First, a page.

- Naturally occurring protein neuroserpin protects the eye from glaucoma
- Once inactive through ageing, disease or environmental factors such as oxidative stress, neuroserpin is no longer able to regulate other enzymes in the eyes
- The breakthrough findings help understand the disease mechanism of glaucoma and will lead to new treatment avenues for the disease
Macquarie University researchers have discovered that a naturally occurring protein in the body protects the eye from the common eye disease glaucoma, and which is particularly sensitive to oxidation through environmental factors that may include cigarette smoke, in research published in Scientific Reports.
Two in 100 Australians will develop glaucoma in their lifetime, and one in eight Australians aged over 80 years will develop glaucoma.
The researchers have established that the protein ‘neuroserpin’ is critical to a healthy retina, regulating other enzymes and maintaining a natural protective environment in the eye.
Neuroserpin belongs to a family of proteins ‘serpins’ that are particularly sensitive to oxidation through environmental factors.
“Over a long period of time, increased enzyme activity gradually digests the eye tissue and promotes cell death causing the adverse effects associated with glaucoma, a major blinding disorder among aged Australians,” said lead author Dr Vivek Gupta from the Faculty of Medicine and Health Sciences.
Once neuroserpin is deactivated due to ageing, disease or environmental factors, it is no longer able to protect the eye, and the retina and optic nerve is compromised, leading to irreversible damage to the eye.
“Ophthalmologists and vision scientists have always wondered what damages the optic nerve in the back of the eyes, which is widely observed in glaucoma. The breakthrough findings of this study help us understand the disease mechanism and answer a key question that has eluded scientists for several years,” said co-author Dr Mehdi Mirzaei.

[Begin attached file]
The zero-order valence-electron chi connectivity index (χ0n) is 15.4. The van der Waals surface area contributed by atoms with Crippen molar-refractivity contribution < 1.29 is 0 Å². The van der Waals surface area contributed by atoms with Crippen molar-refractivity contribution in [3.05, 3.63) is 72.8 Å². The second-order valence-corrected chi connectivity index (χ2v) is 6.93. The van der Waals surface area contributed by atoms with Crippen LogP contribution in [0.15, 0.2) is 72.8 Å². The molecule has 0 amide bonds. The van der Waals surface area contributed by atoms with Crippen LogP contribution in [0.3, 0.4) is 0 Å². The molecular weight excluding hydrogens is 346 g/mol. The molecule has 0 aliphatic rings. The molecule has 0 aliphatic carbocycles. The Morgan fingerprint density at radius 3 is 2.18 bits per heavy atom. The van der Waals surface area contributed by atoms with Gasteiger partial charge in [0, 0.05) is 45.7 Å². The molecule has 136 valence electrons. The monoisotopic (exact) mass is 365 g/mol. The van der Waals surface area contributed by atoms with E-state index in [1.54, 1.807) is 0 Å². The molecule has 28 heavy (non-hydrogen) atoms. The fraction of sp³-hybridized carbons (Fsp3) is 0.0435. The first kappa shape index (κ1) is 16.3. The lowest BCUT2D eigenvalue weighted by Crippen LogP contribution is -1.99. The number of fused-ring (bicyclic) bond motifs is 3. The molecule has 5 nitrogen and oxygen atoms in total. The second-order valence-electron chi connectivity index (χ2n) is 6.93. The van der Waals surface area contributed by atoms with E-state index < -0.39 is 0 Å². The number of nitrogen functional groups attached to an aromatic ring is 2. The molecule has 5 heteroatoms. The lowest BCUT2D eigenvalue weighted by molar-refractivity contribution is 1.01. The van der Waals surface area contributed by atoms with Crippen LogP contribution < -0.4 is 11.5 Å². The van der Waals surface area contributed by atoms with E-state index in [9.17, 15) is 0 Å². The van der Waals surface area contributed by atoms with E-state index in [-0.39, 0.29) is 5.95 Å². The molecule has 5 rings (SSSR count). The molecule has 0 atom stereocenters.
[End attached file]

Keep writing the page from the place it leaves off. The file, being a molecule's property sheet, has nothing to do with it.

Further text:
“This long-term collaborative study has opened up a completely new line of investigation in glaucoma research that will lead to new treatment avenues for the disease,” said Dr Gupta.
Researchers will use these findings to explore genetic engineering techniques to generate ‘modified neuroserpin’ protein that is resistant to oxidation, and make the protein sustainably available in the eye to inhibit the damaging enzymes and protect eye sight.
Future research will also highlight if antioxidants can play an important role in protecting the eyes in glaucoma.
Gupta V., Mirzaei M., Gupta VB., Chitranshi N., Dheer Y., Vander Wall R., Abbasi1 M., You Y., Chung R and Graham S. Glaucoma is associated with plasmin proteolytic activation mediated through oxidative inactivation of neuroserpin. Scientific Reports. August 2017. DOI:10.1038/s41598-017-08688-2